CSS for Markdown, styling tables

This is the seventh part of some posts on using CSS in and with DT/DTTG. Though I wrote it as a single piece, I broke it up in smaller installments to keep the posts (barely) managable. Please let me know (preferably by a PM) if you find errors of any kind or are missing details. I’ll correct the first ones and try to help with the second ones.

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Styling tables

Styling tables is more demanding then styling other elements. You first have to understand table structure: a table element consists of a head and a body (thead and tbody). Both of them in turn are made up of row (tr) elements. And every row consists of th (for a table head) or td elements which are finally defining the table cells themselves. So the whole thing looks like that:


You’ve just seen how to apply a very basic styling (i.e. centering) to the whole table. One detail many people want are lines dividing the columns and rows. That, however, is not something you can set for the whole table. Instead, you have to specify a border for the td and th cells (i.e. those in the body and the head of the table):

table :is(td, th) {
  border: 1px solid black;
  padding: 0.3em;

Here, table :is(td.th) is an abbreviation for table td, table th. The border is defined as being one pixel wide, using a solid black line. This is one of the few exceptions where a pixel dimension is ok – you just want a fine line around the cells, it doesn’t really matter how big a pixel is. The padding makes sure that the text in the cells has some space to breath.

However, these settings will result in a peculiar phenomenon in that there’s small white space now between the borders of the individual cells. They look a bit like windows in a building. To get rid of it, add border-collapse: collapse to the style of the table element.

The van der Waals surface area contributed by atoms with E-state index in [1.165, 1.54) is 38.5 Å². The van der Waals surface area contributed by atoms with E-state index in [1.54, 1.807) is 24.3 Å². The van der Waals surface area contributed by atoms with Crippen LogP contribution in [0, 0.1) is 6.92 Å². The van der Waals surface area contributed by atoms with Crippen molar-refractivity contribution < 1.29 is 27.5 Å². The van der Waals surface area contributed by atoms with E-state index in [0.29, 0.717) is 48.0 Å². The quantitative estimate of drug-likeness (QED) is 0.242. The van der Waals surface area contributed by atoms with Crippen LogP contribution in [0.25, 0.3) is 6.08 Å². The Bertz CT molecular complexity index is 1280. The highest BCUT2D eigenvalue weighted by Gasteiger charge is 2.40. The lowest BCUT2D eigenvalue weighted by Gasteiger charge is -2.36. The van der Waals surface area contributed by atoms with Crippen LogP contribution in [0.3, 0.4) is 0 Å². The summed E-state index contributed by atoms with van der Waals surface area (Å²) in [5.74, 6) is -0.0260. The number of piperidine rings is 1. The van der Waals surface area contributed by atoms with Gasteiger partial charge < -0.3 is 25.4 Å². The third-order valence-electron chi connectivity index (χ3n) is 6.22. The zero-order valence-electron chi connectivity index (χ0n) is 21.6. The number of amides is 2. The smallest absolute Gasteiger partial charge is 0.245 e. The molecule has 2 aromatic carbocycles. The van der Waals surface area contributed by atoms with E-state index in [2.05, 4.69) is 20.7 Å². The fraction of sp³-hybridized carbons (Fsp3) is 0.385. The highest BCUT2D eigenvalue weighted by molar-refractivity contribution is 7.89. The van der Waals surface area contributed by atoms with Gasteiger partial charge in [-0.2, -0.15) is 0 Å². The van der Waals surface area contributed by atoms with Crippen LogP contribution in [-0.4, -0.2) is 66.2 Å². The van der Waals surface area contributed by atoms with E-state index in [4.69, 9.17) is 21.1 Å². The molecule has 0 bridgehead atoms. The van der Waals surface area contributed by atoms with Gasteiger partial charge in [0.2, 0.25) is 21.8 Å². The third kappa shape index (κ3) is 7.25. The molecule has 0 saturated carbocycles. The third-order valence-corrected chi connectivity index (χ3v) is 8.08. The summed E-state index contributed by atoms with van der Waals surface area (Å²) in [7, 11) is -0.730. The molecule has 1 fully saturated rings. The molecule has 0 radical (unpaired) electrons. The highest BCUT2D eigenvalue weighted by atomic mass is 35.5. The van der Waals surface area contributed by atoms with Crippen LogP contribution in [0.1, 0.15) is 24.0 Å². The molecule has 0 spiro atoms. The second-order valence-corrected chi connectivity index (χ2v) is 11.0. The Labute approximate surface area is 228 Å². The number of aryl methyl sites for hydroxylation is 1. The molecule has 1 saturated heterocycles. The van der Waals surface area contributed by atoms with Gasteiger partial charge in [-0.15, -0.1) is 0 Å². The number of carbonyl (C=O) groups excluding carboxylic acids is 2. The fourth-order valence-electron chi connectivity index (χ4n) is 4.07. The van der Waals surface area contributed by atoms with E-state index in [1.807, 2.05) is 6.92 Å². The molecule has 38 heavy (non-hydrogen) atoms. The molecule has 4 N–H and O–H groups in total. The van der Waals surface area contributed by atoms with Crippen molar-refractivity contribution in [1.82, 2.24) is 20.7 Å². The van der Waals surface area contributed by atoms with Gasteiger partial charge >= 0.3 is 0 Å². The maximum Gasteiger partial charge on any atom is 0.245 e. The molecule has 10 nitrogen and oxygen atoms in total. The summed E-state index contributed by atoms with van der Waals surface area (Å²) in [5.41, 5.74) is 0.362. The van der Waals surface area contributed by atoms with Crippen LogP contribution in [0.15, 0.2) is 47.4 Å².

Another often required feature are alternating row colors. They’re fairly easy to achieve like this:

tr:nth-child(even) {
  background-color: lightblue;

This will display every second row with a light blue background, starting with the second row. If you want to start it with the first row, use even instead of odd in the above selector. If you want different colors for every second row, combine these rules like so:

tr:nth-child(even) {
  background-color: lightblue;
tr:nth-child(odd) {
  background-color: lightgreen;

Edit: Fixed a typo, the former version erroneously used nth-children.
:nth-child is a “pseudo-selector”, and there are a lot of them, so it’s worth checking them out on MDN. Instead of even or odd you can specify more complicated rules like 4n+1 to select the rows 1, 5, 9, 13 etc. In fact, even is the same as 2n and odd is 2n+1.


Terrific series of posts! Thanks.

What would be good (IMHO) would on the last post (in case you plan more) is to put all of them into one MD and/or PDF that we can easily store in our favorite document manager app. What might that be?

I’m guessing you can easily combine.


I could put the md up on GitHub. It’s one piece here anyway. The images though… those I added directly to the posts. And you know about the problem with images in md. I’ll try to figure something out.


That’s behind my suggestion for PDF. When I save web pages in MD I normally don’t care that the images are not embedded and possibly lost. If I really want images in a MD file I use DEVONthink to “convert to PDF” then delete the MD. Simple.

Right. I was more thinking like “For me, it’s easiest to put it all on GitHub”. Also, MD (or rather HTML) reflows, so it’s easier to use on a small screen. Let me think some more about it – it’s not for today anyway.